The Science Journal of the American Association for Respiratory Care

2004 OPEN FORUM Abstracts

Asthma Education Intervention by Respiratory Therapists Improves Clinical Outcomes with Provider Behavior Change Modification

Candace Ramos, RRT, BHS, AE-C, Susan Thomas, RRT, MHSA, AE-C, Section of Allergy, Asthma, Immunology, The Children’s Mercy Hospital, Kansas City, MO

Introduction: The method by which primary care providers (PCPs) treat and manage asthma patients has a direct effect on patient outcomes. National guidelines have been published and widely distributed to PCPs, yet clinicals practice patterns have not evolved into better patient management. An educational intervention utilizing Respiratory Therapists (RTs) has resulted in provider behavior change at the primary care level. The change in practice patterns is imperative to positively affect clinical as well as financial outcomes.

Objective: The objective of this intervention was to develop a disease management program that will alter the behavior of PCPs from ‘crisis management’ to those that have been shown to improve patient outcomes. The preferred behaviors include making an appropriate diagnosis, providing asthma education, utilizing an asthma action plan, and prescribing controller medication for persistent asthmatics.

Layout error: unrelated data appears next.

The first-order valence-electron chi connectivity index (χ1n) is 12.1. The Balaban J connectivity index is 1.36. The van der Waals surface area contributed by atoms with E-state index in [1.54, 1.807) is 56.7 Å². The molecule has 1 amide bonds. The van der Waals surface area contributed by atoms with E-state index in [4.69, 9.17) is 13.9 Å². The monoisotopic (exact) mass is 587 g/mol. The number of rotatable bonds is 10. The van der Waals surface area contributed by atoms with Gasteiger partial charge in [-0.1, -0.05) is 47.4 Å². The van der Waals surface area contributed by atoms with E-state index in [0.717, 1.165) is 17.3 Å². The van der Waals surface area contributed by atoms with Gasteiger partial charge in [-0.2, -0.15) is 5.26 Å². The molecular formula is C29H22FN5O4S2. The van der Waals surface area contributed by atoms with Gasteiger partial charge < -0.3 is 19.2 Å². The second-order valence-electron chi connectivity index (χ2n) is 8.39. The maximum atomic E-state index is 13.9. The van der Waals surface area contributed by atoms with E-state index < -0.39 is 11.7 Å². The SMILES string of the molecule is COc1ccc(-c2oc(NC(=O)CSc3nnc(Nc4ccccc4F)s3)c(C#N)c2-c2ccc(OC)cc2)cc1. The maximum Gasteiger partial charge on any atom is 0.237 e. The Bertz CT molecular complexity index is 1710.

Methods: We utilized RTs as asthma educators in community primary care offices for an intensive intervention to achieve preferred provider behaviors. The RTs used a combination of didactic presentations, problem based learning, hands-on practice, case consultation, and positive reinforcement, training both the providers and their staff. We measured changes in diagnosis and prescription patterns, asthma knowledge, satisfaction of asthma patient care provided, asthma action plans written and asthma education completed.

Results: After we completed the intervention at the selected provider offices, our results are as follows: 1) An increased in the number of patients diagnosed with asthma (4.4%), 2) Improvement in the number of reliever to controller medication ratio prescribed for persistent asthmatics (2.5 to 1.3), 3) Enhanced knowledge of asthma disease and management (25% for staff, 13% for providers), 4) Increased utilization of asthma action plans (23%), 5) Incorporated asthma education into office visits (7%), 6) Improved satisfaction with the asthma patient care delivered in the practice (22%). In addition to the improved clinical outcomes, we also achieved the following financial benefits: 1) Reduction of asthma related emergency department (ED) visits and hospitalizations (2.1% ED, 7.1% Hospitalizations), 2) Reduction of the number of ‘frequent fliers’ (33%), 3) Reduction of the overall cost of healthcare for asthma patients in the affected offices (52%).

Conclusions: An asthma education intervention provided by Respiratory Therapists can produce positive provider behavior changes that lead to improved asthma patient care. In turn, financial aspects of healthcare utilization for asthma patients can be improved with better patient management. A side benefit of this program is a noticeable improvement in patient self management skills, which we are currently analyzing.

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